by Amber Michaëlle Maher
Before electric turns the lights on and while the stages are still cold, you open the large elephant doors, do your morning walkthrough, strategize, and get your carts out of your truck and set up for the day.
The Video Assist Operator’s job involves setting up video villages, routing signals to other departments, recording camera and sound signals for playback, and more recently, streaming video and sound signals in sync to every director, producer, and crew member who needs to be able to see what is being shot. Most of the time, you’re a one-person department on set, so there is no time to waste. You have to plan where you’re going to land and hope you’ve picked the perfect spot for your director and producers to work. Hook it all up and go! Setting all this up typically is the first ten to fifteen minutes of the day.
Doing all of this work typically requires three carts, each weighing approximately 200 lbs–500 lbs. First, the main cart is compact. It’s equipped with a fully engineered computer system to run QTAKE, AJA routers to support four or more camera/video and sound inputs, A-D camera outputs, secondary village outputs, and all the cables; snakes; and other miscellaneous items necessary to get through the day. These setups are typically designed by the most skilled and OCD engineers in the business and are designed to make use of every nook and cranny of space. Often you feel like the pit crew at the Indy 500 or at the Grand Prix because you need to be able to plug in and reset at a moment’s notice. Five minutes to move your all three carts or bang! You’re dead!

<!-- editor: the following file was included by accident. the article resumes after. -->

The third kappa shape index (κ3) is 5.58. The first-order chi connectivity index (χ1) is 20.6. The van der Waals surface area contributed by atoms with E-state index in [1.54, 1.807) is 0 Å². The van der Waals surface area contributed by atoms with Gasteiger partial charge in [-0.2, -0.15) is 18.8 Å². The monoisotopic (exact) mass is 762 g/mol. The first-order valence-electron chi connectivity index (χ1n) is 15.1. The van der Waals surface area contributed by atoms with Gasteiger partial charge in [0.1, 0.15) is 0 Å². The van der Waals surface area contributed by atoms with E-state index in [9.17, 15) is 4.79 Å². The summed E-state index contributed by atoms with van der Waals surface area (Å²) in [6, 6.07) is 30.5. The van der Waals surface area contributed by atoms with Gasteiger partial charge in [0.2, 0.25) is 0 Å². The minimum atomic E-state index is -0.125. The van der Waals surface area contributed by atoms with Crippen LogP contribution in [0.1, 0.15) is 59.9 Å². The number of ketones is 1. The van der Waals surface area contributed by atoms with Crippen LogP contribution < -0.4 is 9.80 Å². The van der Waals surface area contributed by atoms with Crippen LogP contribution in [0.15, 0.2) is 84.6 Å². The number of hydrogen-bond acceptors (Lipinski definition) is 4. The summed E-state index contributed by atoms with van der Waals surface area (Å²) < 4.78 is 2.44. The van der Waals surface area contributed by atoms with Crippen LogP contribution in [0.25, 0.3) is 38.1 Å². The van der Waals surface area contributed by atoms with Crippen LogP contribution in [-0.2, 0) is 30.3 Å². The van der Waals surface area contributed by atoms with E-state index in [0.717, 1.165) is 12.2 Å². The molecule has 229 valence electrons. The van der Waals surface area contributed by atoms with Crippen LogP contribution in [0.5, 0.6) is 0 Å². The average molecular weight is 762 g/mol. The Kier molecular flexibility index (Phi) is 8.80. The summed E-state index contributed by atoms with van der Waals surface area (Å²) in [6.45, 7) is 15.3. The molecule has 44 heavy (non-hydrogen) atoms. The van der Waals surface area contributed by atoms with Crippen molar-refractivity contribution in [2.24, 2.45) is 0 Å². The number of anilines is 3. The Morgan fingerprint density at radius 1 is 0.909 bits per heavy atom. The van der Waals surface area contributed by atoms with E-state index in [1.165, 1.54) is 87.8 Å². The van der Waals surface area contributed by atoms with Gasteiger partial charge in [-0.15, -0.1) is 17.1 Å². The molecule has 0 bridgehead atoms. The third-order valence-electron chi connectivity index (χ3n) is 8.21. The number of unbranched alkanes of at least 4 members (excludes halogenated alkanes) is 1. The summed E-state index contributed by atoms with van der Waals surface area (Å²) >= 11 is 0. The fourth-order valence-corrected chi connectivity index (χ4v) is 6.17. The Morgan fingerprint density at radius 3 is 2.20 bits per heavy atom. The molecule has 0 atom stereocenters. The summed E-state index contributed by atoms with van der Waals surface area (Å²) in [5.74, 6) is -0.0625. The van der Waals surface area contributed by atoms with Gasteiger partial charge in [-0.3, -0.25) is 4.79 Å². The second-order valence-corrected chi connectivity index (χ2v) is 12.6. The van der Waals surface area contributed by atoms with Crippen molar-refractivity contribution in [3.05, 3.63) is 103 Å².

The second cart is the director’s cart, better known as a “Village,” and it is outfitted with three or four very expensive OLED monitors, an extra stand, and maybe even a robocup—if you’re fancy. This is all in order to provide the director with the tools they need to see and hear what’s happening on the set. Lastly, your third cart is for the producers so that they have a “Producers’ Village” of their own. This allows their own creative visions to be in a separate world from what’s going on in the director’s world. The two should not mix. Therefore, hooking up and servicing all three to your carts is a little like being a video and sound octopus, spreading out in many directions at a time. And that’s just with three carts; sometimes larger productions require additional carts. It can be physically overwhelming at times, especially when off-site, on location, or off road somewhere.